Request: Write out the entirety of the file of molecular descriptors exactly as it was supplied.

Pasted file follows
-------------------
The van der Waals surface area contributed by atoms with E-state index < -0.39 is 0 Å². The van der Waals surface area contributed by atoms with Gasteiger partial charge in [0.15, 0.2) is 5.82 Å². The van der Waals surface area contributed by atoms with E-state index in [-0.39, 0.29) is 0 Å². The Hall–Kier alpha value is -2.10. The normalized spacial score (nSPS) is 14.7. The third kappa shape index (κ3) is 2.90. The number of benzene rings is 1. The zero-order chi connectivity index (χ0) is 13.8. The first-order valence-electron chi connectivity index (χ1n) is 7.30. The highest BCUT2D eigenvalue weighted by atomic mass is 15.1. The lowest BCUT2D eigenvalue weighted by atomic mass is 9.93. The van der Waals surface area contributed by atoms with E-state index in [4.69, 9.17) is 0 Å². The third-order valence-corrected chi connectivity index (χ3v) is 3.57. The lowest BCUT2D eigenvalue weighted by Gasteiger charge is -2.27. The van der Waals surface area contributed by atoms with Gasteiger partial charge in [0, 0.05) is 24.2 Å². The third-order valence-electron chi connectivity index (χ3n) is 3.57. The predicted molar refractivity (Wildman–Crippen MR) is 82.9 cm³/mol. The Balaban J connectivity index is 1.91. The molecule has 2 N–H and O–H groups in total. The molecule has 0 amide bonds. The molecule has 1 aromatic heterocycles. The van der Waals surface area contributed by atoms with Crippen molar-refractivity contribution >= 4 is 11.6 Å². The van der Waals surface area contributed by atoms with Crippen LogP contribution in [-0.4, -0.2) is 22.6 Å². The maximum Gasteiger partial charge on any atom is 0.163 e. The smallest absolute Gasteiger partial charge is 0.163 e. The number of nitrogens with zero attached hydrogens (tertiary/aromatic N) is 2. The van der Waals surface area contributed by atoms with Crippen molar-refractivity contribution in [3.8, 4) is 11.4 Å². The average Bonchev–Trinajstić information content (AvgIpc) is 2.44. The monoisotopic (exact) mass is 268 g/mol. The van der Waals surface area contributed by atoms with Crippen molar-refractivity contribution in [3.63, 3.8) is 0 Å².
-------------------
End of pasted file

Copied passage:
The van der Waals surface area contributed by atoms with E-state index < -0.39 is 0 Å². The van der Waals surface area contributed by atoms with Gasteiger partial charge in [0.15, 0.2) is 5.82 Å². The van der Waals surface area contributed by atoms with E-state index in [-0.39, 0.29) is 0 Å². The Hall–Kier alpha value is -2.10. The normalized spacial score (nSPS) is 14.7. The third kappa shape index (κ3) is 2.90. The number of benzene rings is 1. The zero-order chi connectivity index (χ0) is 13.8. The first-order valence-electron chi connectivity index (χ1n) is 7.30. The highest BCUT2D eigenvalue weighted by atomic mass is 15.1. The lowest BCUT2D eigenvalue weighted by atomic mass is 9.93. The van der Waals surface area contributed by atoms with E-state index in [4.69, 9.17) is 0 Å². The third-order valence-corrected chi connectivity index (χ3v) is 3.57. The lowest BCUT2D eigenvalue weighted by Gasteiger charge is -2.27. The van der Waals surface area contributed by atoms with Gasteiger partial charge in [0, 0.05) is 24.2 Å². The third-order valence-electron chi connectivity index (χ3n) is 3.57. The predicted molar refractivity (Wildman–Crippen MR) is 82.9 cm³/mol. The Balaban J connectivity index is 1.91. The molecule has 2 N–H and O–H groups in total. The molecule has 0 amide bonds. The molecule has 1 aromatic heterocycles. The van der Waals surface area contributed by atoms with Crippen molar-refractivity contribution >= 4 is 11.6 Å². The van der Waals surface area contributed by atoms with Crippen LogP contribution in [-0.4, -0.2) is 22.6 Å². The maximum Gasteiger partial charge on any atom is 0.163 e. The smallest absolute Gasteiger partial charge is 0.163 e. The number of nitrogens with zero attached hydrogens (tertiary/aromatic N) is 2. The van der Waals surface area contributed by atoms with Crippen molar-refractivity contribution in [3.8, 4) is 11.4 Å². The average Bonchev–Trinajstić information content (AvgIpc) is 2.44. The monoisotopic (exact) mass is 268 g/mol. The van der Waals surface area contributed by atoms with Crippen molar-refractivity contribution in [3.63, 3.8) is 0 Å².